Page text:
Volkswagen reaches settlement agreements with private plaintiffs and US Federal Trade Commission on 3.0L TDI V6 vehicles in US
Volkswagen AG and Volkswagen Group of America, Inc. (together, Volkswagen) has reached proposed agreements to resolve outstanding civil claims regarding approximately 78,000 affected 3.0L TDI V6 diesel engine vehicles in the United States.
Volkswagen submitted two agreements to the Court for approval: (1) a proposed class settlement with private plaintiffs represented by a Court-appointed Plaintiffs' Steering Committee (PSC) on behalf of a nationwide class of current and certain former owners and lessees of eligible 3.0L TDI V6 vehicles; and (2) a proposed Consent Order submitted by the US Federal Trade Commission (FTC).
Under the 3.0L TDI settlement program, Volkswagen has agreed, among other terms, to provide cash payments to all eligible members of the class, and take the following specific actions:
Recall and repair, free of charge to the customer, approximately 58,000 affected 2013-2016 Model Year Volkswagen, Audi and Porsche 3.0L TDI V6 vehicles (Generation 2 vehicles) to bring them into compliance with the emissions standards to which they were originally certified, if an appropriate Emissions Compliant Repair is approved by US regulators.
Buy back or offer trade-in credit of equal value for, or terminate the leases of, approximately 20,000 eligible 2009-2012 Model Year Volkswagen and Audi 3.0L TDI V6 vehicles (Generation 1 vehicles) or, if approved by US regulators, modify the vehicles to substantially reduce their nitrogen oxide (NOx) emissions so as to allow eligible owners and lessees to keep them.
Volkswagen has agreed to pay up to approximately $1.2 billion in benefits for the 3.0L TDI settlement program, assuming 100% participation in the program, a 100% buyback of all eligible Generation 1 vehicles and availability of an Emissions Compliant Repair for Generation 2 vehicles. Volkswagen expects to be able to bring affected Generation 2 vehicles to the same emissions standards to which the vehicles were originally certified.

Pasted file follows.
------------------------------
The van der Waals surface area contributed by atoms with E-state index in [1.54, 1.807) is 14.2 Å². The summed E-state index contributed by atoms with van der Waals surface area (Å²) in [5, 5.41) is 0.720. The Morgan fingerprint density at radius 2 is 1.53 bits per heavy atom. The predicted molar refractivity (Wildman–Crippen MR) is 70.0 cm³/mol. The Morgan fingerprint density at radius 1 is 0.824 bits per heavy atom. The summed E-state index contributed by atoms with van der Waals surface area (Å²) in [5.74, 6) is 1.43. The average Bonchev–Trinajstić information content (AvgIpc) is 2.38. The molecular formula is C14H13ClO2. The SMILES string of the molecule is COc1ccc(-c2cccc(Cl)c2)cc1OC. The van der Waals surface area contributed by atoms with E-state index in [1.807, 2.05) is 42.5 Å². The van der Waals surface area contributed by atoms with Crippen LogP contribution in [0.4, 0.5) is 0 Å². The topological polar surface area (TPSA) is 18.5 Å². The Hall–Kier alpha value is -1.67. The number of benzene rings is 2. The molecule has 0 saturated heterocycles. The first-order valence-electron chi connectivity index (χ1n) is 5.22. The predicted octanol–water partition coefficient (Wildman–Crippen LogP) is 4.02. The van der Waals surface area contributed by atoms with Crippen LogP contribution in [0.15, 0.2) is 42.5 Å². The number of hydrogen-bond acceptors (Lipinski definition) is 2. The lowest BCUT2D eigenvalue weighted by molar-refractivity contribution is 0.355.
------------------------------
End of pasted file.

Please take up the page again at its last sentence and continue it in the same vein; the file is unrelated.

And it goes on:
However, if an Emissions Compliant Repair foes not become available by deadlines detailed in the settlement, Volkswagen has agreed to pay approximately $4.04 billion dollars.
Volkswagen will begin the 3.0L TDI settlement program as soon as the Court grants final approval to the settlement agreements. At the earliest, approval will occur in May 2017.
Potential claimants under the class settlement do not need to take any action at this time. Individual class members will receive extensive notification of their rights and options (including the option to “opt out” of the settlement agreement) if the Court grants preliminary approval of the proposed class settlement at a hearing scheduled to take place on February 14, 2017.
The proposed settlement applies to all 3.0L TDI V6 diesel engine vehicles that Volkswagen, Audi, or Porsche marketed or sold in the United States for Model Years 2009 through 2016.
If Volkswagen is unable to obtain a timely approved Emissions Compliant Repair for eligible Generation 2 vehicles, it will offer to buy back or provide trade-in credit of equal value for, or terminate the leases of, eligible Generation 2 vehicles and may also seek approval by US regulators to offer customers a modification to substantially reduce their NOx emissions.
The 3.0L TDI settlement program also includes a proposed Consent Decree reached with the US Department of Justice (DOJ) on behalf of the Environmental Protection Agency (EPA) and a proposed agreement with the State of California by and through the California Air Resources Board (CARB) and the California Attorney General on 20 December 2016. The program is subject to the approval of Judge Charles R. Breyer of the United States District Court for the Northern District of California, who presides over federal Multi-District Litigation (MDL) proceedings related to the diesel matter.
As announced previously, under its proposed Consent Decree with the DOJ, Volkswagen will contribute $225 million to the environmental remediation trust that is being established under Volkswagen’s 2.0L TDI settlement program in the United States to fully mitigate the excess, lifetime NOx emissions of the affected 3.0L TDI V6 vehicles. As part of its agreement with the State of California, Volkswagen will also pay $25 million to CARB to support the use of zero emissions vehicles (ZEVs) in the State.
By their terms, the proposed agreements announced today are not intended to apply to or affect Volkswagen’s obligations under the laws or regulations of any jurisdiction outside the United States. Regulations governing NOx emissions limits for vehicles in the United States are much stricter than those in other parts of the world and the engine variants also differ significantly. This makes the development of technical solutions in the United States more challenging than in Europe and other parts of the world.